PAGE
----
Exam Cheating: Chiefs Defend Telegraph Allegations
Exam chiefs have defended allegations they gave unfair advice on how to boost exam results and made tests easier in order to attract more business.
The accusations, part of a Daily Telegraph expose, also included children being given exam questions prior to sitting their GCSE and A-levels. A House of Commons education committee questioned three exam chiefs who were secretly recorded on film by journalists at the broadsheet paper.
The examiners insisted they had been "misrepresented", with one - Paul Barnes from Welsh examining body WJEC - saying the footage had been edited by the paper before it was published.
Paul Evans, from the same board, said the intention of the seminars, which teachers paid up to £250 to attend, were held to "utilise" the syllabus and "inform and assist teachers".
"I was only reporting what was already public knowledge," he told the committee. "I did not breach any confidentiality and reference to the word 'cheating' was inappropriate."
Steph Warren, the examiner caught on film apparently boasting how "easy" her exams were for students, said she had had "a really exhausting day of training".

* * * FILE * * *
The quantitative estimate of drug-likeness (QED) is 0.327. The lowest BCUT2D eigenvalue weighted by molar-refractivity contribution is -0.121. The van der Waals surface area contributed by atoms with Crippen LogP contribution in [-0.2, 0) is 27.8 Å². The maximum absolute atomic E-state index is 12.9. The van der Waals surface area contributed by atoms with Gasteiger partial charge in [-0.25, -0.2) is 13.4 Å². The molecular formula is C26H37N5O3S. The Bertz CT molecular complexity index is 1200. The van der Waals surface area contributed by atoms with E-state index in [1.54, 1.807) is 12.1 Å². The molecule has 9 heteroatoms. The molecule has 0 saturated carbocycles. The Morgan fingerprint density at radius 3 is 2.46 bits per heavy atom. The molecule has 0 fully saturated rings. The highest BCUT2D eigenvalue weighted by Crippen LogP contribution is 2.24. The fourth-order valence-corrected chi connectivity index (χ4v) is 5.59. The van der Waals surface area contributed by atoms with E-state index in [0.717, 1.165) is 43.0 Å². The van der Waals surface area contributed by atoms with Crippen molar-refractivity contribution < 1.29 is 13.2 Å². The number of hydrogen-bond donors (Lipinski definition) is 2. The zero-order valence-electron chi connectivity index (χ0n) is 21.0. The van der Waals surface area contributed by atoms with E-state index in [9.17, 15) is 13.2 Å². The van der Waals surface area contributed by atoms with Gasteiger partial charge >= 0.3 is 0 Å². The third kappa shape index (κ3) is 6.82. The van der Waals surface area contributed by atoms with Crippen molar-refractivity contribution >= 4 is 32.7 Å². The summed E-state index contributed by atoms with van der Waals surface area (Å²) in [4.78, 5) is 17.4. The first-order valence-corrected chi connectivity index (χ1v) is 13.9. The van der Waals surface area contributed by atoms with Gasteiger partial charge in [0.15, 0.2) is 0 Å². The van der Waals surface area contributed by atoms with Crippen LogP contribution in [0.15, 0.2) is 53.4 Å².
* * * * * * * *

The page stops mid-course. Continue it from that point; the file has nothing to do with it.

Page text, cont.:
"We all make mistakes," she added. "The comment was made in the heat of the moment and it was inappropriate.
She was also seemingly caught saying: "There's so little content we don't know how we got it through," which she vehemently denied.
"My daughter has transcribed the footage and I did not say that. It is not true," she told the committee.
"The media coverage has been difficult for me," she added. "But my concerns are for the children and how the media coverage affects the belief in themselves and the examination system."
Glenys Stacey, chief executive of watchdog Ofqual, said she was aware of concerns about the seminars and had declared the issue a "priority" but expressed her surprise to the extent of the allegations.
Stacey added Ofqual would be asking education secretary Michael Gove for whistleblowers who contact the regulator to be given better levels of protection and said the body should be given the autonomy to impose fines.
"This is a significant issue. I want the greatest range of sanctions for Ofqual, of course I do, but it is a matter for the Government to decide whether fundamental reform is needed."
She added a review was being conducted to ensure there was not "any sniff" of concern about papers being compromised and A-levels remained "good qualifications".